The impact of heat mitigation strategies on the energy balance of a neighborhood in Los Angeles

Taleghani, M ORCID: https://orcid.org/0000-0002-1342-4932, Crank, P, Mohegh, A, Sailor, D and Ban-Weiss, G 2018, 'The impact of heat mitigation strategies on the energy balance of a neighborhood in Los Angeles' , Solar Energy, 177 , pp. 604-611.

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Abstract

Heat mitigation strategies can reduce excess heat in urban environments. These strategies, including solar reflective cool roofs and pavements, green vegetative roofs, and street vegetation, alter the surface energy balance to reduce absorption of sunlight at the surface and subsequent transfer to the urban atmosphere. The impacts of heat mitigation strategies on meteorology have been investigated in past work at the mesoscale and global scale. For the first time, we focus on the effect of heat mitigation strategies on the surface energy balance at the neighborhood scale. The neighborhood under investigation is El Monte, located in the eastern Los Angeles basin in Southern California. Using a computational fluid dynamics model to simulate micrometeorology at high spatial resolution, we compare the surface energy balance of the neighborhood assuming current land cover to that with neighborhood‐wide deployment of green roof, cool roof, additional trees, and cool pavement as the four heat mitigation strategies. Of the four strategies, adoption of cool pavements led to the largest reductions in net radiation (downward positive) due to the direct impact of increasing pavement albedo on ground level solar absorption. Comparing the effect of each heat mitigation strategy shows that adoption of additional trees and cool pavements led to the largest spatial‐maximum air temperature reductions at 14:00h (1.0 and 2.0 °C, respectively). We also investigate how varying the spatial coverage area of heat mitigation strategies affects the neighborhood‐scale impacts on meteorology. Air temperature reductions appear linearly related to the spatial extent of heat mitigation strategy adoption at the spatial scales and baseline meteorology investigated here.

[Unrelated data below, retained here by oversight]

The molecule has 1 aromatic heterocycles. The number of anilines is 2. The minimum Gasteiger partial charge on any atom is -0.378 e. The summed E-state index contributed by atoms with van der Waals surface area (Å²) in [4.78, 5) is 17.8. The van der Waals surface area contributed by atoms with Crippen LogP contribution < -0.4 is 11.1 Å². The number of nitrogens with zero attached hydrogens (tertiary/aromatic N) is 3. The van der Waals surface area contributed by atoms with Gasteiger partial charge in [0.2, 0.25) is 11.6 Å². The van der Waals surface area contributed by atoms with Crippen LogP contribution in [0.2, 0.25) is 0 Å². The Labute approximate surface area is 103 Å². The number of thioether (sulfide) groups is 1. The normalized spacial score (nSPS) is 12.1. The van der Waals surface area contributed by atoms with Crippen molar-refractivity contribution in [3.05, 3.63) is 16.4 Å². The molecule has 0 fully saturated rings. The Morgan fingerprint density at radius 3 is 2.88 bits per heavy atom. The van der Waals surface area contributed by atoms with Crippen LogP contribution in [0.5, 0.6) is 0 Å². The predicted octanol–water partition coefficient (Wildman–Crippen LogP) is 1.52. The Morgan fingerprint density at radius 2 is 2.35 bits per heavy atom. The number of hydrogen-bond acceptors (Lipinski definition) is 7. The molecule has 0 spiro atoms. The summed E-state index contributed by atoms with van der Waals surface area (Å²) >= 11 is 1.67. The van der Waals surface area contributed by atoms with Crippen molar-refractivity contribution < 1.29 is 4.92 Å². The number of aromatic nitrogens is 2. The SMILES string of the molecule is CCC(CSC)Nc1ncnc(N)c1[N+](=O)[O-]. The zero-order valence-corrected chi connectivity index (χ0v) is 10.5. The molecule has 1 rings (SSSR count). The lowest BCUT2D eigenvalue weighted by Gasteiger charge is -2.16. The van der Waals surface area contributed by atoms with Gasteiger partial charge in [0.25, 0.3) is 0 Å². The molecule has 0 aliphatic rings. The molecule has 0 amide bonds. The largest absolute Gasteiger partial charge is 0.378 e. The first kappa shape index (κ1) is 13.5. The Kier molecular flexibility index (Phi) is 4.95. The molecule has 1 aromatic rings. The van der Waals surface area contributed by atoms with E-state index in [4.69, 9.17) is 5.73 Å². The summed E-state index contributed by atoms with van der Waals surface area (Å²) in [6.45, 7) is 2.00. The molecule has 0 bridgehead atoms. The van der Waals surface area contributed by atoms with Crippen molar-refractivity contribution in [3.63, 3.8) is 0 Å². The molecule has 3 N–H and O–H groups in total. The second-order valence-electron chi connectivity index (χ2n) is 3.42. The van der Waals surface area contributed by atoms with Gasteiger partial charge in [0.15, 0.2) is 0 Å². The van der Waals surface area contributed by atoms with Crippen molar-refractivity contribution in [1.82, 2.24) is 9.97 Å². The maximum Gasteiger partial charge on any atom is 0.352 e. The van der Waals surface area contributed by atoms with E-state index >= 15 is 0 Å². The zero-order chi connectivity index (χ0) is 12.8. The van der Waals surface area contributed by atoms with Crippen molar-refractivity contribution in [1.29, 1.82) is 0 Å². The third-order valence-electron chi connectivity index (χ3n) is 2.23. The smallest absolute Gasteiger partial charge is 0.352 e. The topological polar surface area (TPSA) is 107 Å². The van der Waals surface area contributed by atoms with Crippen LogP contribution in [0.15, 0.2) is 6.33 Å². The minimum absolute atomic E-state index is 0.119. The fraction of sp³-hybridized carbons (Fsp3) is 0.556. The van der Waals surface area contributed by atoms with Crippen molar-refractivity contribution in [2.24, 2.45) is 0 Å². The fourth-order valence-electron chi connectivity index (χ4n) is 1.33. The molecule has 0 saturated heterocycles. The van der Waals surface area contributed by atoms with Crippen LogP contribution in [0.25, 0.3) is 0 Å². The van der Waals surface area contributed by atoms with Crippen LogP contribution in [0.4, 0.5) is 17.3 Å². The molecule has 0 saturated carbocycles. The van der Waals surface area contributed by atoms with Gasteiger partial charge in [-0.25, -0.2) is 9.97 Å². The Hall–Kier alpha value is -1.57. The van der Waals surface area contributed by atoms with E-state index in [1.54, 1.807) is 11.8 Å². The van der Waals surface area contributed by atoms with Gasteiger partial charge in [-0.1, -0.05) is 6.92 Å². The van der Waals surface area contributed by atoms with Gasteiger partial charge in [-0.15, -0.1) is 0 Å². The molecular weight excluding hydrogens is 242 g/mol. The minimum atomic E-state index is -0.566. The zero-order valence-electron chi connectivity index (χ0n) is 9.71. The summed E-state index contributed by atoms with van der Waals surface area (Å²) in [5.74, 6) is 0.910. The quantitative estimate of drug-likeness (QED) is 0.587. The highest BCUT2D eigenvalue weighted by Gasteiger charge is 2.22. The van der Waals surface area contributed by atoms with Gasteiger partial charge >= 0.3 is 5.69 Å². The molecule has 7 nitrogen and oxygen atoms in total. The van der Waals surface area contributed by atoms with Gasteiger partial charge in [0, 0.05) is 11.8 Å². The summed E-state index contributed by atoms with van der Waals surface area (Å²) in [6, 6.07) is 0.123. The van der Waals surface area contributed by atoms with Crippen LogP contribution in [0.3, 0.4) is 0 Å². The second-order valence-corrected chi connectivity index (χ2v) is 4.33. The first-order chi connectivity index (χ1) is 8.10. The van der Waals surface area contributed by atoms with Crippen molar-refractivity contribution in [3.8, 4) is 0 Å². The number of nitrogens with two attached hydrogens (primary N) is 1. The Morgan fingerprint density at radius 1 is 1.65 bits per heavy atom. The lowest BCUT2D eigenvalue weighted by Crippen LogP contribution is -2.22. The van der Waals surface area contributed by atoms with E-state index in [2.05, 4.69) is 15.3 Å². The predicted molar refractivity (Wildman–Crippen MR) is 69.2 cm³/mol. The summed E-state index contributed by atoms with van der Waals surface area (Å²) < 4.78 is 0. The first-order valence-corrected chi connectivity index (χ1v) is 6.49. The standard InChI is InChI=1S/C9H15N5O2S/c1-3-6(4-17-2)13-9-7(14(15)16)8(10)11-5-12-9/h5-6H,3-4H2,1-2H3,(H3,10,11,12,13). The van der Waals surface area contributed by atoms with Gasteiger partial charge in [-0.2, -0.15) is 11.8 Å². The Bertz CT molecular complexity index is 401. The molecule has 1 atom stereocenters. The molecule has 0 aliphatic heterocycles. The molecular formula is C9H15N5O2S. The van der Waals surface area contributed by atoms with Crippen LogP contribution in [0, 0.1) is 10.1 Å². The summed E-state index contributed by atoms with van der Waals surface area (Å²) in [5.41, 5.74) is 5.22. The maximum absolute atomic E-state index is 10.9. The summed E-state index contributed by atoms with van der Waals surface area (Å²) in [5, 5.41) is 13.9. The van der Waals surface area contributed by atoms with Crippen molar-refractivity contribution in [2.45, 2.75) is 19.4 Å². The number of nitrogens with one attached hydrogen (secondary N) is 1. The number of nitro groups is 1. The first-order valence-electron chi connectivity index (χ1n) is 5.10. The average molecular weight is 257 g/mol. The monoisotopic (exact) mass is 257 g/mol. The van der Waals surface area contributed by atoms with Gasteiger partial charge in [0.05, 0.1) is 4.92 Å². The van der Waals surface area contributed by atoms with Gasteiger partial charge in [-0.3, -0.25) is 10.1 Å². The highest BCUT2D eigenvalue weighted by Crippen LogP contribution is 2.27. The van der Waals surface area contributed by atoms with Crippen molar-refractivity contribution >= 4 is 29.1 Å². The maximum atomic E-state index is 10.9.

Item Type: Article
Schools: Schools > School of the Built Environment > Centre for Urban Processes, Resilient Infrastructures & Sustainable Environments (UPRISE)
Journal or Publication Title: Solar Energy
Publisher: Elsevier
ISSN: 0038-092X
Related URLs:
Funders: US National Science Foundation, Rose Hills Foundation, The USC Provost’s Office
Depositing User: M Taleghani
Date Deposited: 29 Nov 2018 14:34
Last Modified: 29 Nov 2018 14:54
URI: http://usir.salford.ac.uk/id/eprint/49089

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